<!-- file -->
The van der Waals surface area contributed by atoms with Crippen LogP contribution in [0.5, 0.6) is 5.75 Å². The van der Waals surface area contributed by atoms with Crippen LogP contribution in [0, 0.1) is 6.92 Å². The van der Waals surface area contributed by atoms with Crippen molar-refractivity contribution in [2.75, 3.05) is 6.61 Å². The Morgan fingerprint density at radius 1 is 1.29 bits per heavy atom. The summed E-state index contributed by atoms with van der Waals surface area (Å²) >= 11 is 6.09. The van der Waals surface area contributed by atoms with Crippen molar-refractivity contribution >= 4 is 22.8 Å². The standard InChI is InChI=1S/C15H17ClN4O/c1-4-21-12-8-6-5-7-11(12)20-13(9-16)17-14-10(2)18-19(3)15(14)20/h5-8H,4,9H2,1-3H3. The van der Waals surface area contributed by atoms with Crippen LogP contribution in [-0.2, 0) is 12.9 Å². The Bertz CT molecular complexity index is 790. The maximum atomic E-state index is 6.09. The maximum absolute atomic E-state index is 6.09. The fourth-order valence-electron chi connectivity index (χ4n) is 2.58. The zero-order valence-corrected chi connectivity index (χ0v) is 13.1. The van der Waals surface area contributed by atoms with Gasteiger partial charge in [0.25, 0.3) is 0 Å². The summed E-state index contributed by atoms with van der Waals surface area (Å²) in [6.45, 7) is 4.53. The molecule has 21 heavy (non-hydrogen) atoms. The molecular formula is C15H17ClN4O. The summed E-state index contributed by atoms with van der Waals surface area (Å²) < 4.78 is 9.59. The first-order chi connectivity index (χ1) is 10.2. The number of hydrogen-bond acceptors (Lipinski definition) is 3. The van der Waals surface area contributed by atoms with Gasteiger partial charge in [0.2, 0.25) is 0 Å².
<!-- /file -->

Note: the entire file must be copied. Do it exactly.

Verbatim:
The van der Waals surface area contributed by atoms with Crippen LogP contribution in [0.5, 0.6) is 5.75 Å². The van der Waals surface area contributed by atoms with Crippen LogP contribution in [0, 0.1) is 6.92 Å². The van der Waals surface area contributed by atoms with Crippen molar-refractivity contribution in [2.75, 3.05) is 6.61 Å². The Morgan fingerprint density at radius 1 is 1.29 bits per heavy atom. The summed E-state index contributed by atoms with van der Waals surface area (Å²) >= 11 is 6.09. The van der Waals surface area contributed by atoms with Crippen molar-refractivity contribution >= 4 is 22.8 Å². The standard InChI is InChI=1S/C15H17ClN4O/c1-4-21-12-8-6-5-7-11(12)20-13(9-16)17-14-10(2)18-19(3)15(14)20/h5-8H,4,9H2,1-3H3. The van der Waals surface area contributed by atoms with Crippen LogP contribution in [-0.2, 0) is 12.9 Å². The Bertz CT molecular complexity index is 790. The maximum atomic E-state index is 6.09. The maximum absolute atomic E-state index is 6.09. The fourth-order valence-electron chi connectivity index (χ4n) is 2.58. The zero-order valence-corrected chi connectivity index (χ0v) is 13.1. The van der Waals surface area contributed by atoms with Gasteiger partial charge in [0.25, 0.3) is 0 Å². The summed E-state index contributed by atoms with van der Waals surface area (Å²) in [6.45, 7) is 4.53. The molecule has 21 heavy (non-hydrogen) atoms. The molecular formula is C15H17ClN4O. The summed E-state index contributed by atoms with van der Waals surface area (Å²) < 4.78 is 9.59. The first-order chi connectivity index (χ1) is 10.2. The number of hydrogen-bond acceptors (Lipinski definition) is 3. The van der Waals surface area contributed by atoms with Gasteiger partial charge in [0.2, 0.25) is 0 Å².